KINGMAN - The Kingman Planning & Zoning Commission on Tuesday voted to table an amendment to loosen the city sign ordinance after several commissioners voiced concerns over proposed changes to the section on off-premise ongoing temporary signs.
Over the last several months, a group of local business owners including car dealers, Realtors and several others have been meeting to draft the amendment to address their belief that the existing sign ordinance is too strict. Those changes were presented to Commissioners Tuesday night.
The changes as written would allow businesses in any commercial or industrial zone to display ongoing on-premises signs year round without need of a sign permit, with businesses allowed one square foot of signage for every foot of building frontage, plus an additional square foot for every foot of property frontage, up to a maximum 150 square feet. The signs could include A-frame signs, streamers, banners, flags and balloons, all up to maximum 30 feet high.
In addition, the amendment would allow any business to display an unlimited number of off-premise signs on any private property in town, provided the business receives written permission from the property owner and obtains a sign permit at no cost. That provision is what set off alarm bells among several commissioners, particularly Bill Lacy and Scott McCoy.
"If I understand this right, if real estate uses this right here, for their (open house) signs, then anyone else can use that?" Lacy asked.
"Correct," said Development Services Director Gary Jeppson. "If these regulations are adopted, they would allow for signage on any property."
McCoy said the lack of any limit on the number of off-premise signs could easily set up a situation where one business could get an entire string of residences to put up large numbers of temporary signs, which would go against the sign ordinance's goal of reducing clutter.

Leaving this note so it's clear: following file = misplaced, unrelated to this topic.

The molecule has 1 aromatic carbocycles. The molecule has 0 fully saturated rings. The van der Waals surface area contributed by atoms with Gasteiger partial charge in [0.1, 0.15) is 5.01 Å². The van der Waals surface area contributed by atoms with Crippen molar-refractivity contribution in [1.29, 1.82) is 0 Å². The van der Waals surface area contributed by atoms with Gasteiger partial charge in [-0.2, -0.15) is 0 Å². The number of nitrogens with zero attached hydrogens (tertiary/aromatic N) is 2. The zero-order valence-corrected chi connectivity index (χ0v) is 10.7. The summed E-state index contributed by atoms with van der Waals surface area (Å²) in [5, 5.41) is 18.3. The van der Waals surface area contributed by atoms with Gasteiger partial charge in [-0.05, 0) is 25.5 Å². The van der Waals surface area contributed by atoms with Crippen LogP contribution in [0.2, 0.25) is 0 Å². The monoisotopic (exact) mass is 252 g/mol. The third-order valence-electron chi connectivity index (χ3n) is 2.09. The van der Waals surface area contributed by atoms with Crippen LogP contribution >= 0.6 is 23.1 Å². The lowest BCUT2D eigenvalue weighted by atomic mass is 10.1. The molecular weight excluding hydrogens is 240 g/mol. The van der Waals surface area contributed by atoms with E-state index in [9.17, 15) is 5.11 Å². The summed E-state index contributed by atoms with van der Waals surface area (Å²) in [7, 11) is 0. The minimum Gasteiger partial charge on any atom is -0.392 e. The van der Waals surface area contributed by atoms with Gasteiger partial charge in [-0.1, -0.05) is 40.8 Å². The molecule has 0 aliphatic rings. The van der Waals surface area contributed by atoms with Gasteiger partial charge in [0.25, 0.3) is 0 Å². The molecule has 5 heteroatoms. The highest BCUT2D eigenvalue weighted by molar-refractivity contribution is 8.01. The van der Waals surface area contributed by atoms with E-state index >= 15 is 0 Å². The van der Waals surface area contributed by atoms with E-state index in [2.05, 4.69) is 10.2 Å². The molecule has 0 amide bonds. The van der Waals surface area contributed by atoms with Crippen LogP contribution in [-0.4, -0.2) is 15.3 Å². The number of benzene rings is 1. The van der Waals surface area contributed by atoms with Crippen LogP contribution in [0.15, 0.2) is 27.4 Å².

"Assuming a businessperson had permission from 75 or 80 people in a neighborhood advertising his business downtown, he could do that, as long as it's from 8 a.m. to 8 p.m." McCoy said.
McCoy added that, since the city could not legally define which kinds of businesses could display such signs, his next-door neighbor could feasibly put up a sign in his yard advertising, for example, a massage parlor. McCoy said he could not accept such a lenient code. "I see way too many signs in too many places," he said.
McCoy, Lacy and Commissioner Mike Schoeff agreed that, rather than pass the amendment as-written, they would rather meet with business owners and city staff to try to work out a more acceptable alternative. Car dealer Martin Swanty indicated he had no problem with this, since the city has instituted a moratorium on sign code enforcement until an amendment is passed.
Swanty further said that he and his fellow business owners had been responsible with their signs since the moratorium was instituted several months ago. Even so, McCoy said he was concerned that once more businesses start realizing the moratorium is in place, there could be "an explosion" of new sign clutter on Kingman's most trafficked streets.
McCoy made the motion to table the amendment, with Allen Mossberg seconding. The motion passed 6-0.